Academic economics seems to be taking a surprisingly long time to reach a definitive answer, but I suspect there will turn out to be two long term trends at work here.
By Laurance Copeland
After one year, the progress report on the Coalition reads “Moving in the right direction, but with a lot more to do”.
Nonetheless, it is a prisoner of its commitment at the outset to leave two departmental budgets untouched: the NHS and international aid. It is not simply the amounts of money involved (colossal in the case of the NHS, relatively small for aid). It is also the signal it sends that there is such a status as sacrosanct, which immediately begs the question from policemen, firemen, teachers, the legal system, the armed forces: why isn’t our budget sacrosanct too?
from The Great Debate:
By Michael Spence
China has weathered the present financial crisis better than most countries, for a number of reasons. It reacted very quickly to the collapse of external demand with a domestic stimulus package of 9 percent of GDP in both 2008 and 2009. The stimulus package in China was heavily weighted toward investment, especially in infrastructure, which is something they know how to do. To some extent, the Chinese relied on past experience in the ’97–’98 currency crisis in Asia, a storm they weathered without depreciating the currency but instead with what was then a large domestic stimulus pro-gram. China also eased credit quickly, and used their massive reserves to stabilize the currency.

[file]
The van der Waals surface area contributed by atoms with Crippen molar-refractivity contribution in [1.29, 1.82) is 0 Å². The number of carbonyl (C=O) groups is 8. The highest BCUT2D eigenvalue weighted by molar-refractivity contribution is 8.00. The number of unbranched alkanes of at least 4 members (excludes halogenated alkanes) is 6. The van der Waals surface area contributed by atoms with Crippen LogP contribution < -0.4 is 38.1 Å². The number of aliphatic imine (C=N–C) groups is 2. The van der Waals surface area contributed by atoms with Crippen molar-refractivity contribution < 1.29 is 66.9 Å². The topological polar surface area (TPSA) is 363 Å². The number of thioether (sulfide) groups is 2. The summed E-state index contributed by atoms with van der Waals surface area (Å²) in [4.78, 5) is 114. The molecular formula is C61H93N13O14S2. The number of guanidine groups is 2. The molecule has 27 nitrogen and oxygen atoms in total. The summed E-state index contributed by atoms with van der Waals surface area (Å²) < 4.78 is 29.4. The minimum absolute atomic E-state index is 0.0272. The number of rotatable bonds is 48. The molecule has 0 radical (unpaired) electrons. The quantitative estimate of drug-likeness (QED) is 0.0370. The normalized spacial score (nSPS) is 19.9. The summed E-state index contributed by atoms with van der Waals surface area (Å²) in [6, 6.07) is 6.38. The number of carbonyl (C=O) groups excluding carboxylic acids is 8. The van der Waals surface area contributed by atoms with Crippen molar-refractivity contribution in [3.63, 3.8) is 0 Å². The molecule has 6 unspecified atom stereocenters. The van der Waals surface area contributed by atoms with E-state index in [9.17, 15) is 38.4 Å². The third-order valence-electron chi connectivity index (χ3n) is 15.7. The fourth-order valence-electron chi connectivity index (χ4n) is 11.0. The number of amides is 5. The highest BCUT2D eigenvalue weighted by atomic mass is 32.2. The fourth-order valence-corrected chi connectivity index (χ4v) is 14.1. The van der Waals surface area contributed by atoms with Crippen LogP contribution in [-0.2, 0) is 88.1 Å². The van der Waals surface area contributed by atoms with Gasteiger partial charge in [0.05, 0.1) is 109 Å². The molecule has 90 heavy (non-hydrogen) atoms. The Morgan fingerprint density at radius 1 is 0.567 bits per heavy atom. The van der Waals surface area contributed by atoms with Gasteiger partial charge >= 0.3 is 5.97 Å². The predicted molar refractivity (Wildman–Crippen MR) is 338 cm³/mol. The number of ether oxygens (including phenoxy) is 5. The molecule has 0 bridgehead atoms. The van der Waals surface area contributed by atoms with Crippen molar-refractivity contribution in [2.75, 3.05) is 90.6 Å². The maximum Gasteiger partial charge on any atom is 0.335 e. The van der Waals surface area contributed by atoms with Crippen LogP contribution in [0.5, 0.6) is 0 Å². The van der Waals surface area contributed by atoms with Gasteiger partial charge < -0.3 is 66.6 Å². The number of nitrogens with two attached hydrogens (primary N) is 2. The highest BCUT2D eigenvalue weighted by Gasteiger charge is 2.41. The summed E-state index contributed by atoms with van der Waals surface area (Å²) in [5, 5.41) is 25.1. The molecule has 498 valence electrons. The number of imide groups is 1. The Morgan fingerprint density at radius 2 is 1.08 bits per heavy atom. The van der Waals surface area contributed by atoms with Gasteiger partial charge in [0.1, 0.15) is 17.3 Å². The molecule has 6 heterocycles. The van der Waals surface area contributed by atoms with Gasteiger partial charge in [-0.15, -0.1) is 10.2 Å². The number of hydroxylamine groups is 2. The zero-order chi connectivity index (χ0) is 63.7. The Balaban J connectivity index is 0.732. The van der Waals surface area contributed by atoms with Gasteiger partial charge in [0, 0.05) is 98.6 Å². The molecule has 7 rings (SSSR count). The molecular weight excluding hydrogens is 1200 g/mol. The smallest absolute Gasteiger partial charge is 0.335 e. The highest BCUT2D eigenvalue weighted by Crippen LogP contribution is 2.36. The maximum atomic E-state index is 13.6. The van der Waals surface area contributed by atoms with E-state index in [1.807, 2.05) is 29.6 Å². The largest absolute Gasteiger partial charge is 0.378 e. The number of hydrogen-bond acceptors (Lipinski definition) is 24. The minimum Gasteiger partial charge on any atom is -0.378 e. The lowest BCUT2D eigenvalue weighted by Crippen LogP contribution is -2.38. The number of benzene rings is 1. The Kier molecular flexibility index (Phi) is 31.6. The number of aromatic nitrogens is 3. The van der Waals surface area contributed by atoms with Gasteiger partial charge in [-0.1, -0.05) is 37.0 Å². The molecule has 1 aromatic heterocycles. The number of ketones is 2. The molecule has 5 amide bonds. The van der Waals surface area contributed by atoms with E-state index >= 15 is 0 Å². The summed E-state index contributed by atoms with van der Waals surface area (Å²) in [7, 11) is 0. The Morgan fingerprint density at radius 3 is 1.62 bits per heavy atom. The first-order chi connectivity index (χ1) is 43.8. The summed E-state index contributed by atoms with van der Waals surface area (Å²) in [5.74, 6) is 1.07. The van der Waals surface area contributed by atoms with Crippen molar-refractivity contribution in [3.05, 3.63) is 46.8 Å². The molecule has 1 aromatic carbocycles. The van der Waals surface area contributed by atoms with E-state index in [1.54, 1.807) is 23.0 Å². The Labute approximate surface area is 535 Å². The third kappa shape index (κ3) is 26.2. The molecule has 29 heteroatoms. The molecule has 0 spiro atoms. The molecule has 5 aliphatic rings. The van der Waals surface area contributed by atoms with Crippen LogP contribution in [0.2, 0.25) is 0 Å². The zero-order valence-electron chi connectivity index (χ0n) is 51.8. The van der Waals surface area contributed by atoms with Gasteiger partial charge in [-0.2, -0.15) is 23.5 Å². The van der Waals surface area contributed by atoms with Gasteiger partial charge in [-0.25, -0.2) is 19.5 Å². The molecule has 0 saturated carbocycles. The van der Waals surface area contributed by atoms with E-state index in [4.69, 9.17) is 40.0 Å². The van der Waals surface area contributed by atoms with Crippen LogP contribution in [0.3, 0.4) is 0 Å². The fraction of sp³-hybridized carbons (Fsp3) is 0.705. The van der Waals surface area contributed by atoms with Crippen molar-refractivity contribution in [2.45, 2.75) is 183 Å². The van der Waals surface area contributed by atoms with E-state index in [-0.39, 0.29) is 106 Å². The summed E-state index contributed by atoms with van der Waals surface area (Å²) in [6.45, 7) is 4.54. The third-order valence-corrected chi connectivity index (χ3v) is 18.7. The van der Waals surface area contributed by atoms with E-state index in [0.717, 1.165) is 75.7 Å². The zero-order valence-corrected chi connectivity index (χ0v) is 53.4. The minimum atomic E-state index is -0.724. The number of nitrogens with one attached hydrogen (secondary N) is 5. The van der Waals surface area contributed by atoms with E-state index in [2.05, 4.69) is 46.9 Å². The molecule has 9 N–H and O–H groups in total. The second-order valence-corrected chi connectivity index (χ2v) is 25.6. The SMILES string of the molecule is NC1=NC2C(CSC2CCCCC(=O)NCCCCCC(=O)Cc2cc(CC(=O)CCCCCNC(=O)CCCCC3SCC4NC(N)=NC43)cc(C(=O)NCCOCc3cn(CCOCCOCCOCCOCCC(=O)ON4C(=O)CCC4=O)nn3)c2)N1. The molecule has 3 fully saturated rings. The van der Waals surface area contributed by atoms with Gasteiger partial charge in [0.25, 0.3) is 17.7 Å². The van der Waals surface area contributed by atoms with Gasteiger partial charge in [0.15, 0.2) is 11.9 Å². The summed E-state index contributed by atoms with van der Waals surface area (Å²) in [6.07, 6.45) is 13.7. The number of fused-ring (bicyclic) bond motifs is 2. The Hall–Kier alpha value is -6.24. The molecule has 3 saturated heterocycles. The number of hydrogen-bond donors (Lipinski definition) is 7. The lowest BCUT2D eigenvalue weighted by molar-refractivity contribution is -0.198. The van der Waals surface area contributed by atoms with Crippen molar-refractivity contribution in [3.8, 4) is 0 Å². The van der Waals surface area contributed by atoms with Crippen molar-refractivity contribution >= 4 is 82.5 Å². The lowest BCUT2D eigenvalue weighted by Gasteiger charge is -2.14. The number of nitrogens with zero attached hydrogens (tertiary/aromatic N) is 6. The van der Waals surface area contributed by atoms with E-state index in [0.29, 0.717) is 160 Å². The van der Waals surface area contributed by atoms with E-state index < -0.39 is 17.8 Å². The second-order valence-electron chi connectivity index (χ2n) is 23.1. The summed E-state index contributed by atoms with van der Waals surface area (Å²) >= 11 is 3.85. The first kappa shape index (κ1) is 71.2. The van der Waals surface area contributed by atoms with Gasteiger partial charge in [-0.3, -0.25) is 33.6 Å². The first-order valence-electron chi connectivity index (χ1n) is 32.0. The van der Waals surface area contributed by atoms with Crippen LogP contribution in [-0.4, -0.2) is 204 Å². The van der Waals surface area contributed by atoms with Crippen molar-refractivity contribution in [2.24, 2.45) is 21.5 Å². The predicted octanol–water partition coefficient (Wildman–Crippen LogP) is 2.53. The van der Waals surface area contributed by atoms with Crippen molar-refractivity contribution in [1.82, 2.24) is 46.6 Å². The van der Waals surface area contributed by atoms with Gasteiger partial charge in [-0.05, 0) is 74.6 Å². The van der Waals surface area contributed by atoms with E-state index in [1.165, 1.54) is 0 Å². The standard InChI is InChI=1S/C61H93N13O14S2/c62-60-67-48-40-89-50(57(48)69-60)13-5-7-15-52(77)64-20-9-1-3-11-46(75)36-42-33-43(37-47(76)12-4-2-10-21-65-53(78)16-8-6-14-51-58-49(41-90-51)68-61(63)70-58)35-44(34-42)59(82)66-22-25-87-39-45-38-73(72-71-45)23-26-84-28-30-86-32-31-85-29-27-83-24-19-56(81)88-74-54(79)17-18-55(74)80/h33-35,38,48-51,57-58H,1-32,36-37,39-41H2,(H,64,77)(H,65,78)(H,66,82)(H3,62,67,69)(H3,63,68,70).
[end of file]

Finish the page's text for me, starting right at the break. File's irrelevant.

The result is a rapid transition to high growth, with projections for 2010 in the 9 percent and above range. On the other hand, as with other countries, the stimulus and other dimensions of the emergency response are not a permanent solution. There is a growing concern among knowledgeable Chinese policy makers and academics with regard to two things. One is a return to the old ways, meaning the strategies and policies of the past thirty years that focused on investment and labor-intensive exports, policies that worked well but have outlived their usefulness. The influence of those in government and in the labor-intensive sectors that are set to decline is still substantial. Their hand has been at least temporarily strengthened by the crisis.
-Laurence Copeland is a professor of finance at Cardiff University Business School and a co-author of “Verdict on the Crash” published by the Institute of Economic Affairs. The opinions expressed are his own.-
China is an emerging imperial power. We can be sure of that fact, even though the Chinese Government may well have been absolutely genuine in repeating that it feels no urge for empire-building or for intervention in the affairs of other countries. It is simply the case that, if trade follows the flag, the opposite is also often true.
from Reuters Investigates:
We teamed up with Matt Isaacs and the Investigative Reporting Program at U.C. Berkeley for a special report last week on the murky world of Macau casinos.
"The Macau Connection" focused on Las Vegas Sands, which is being sued by the former CEO of its China division.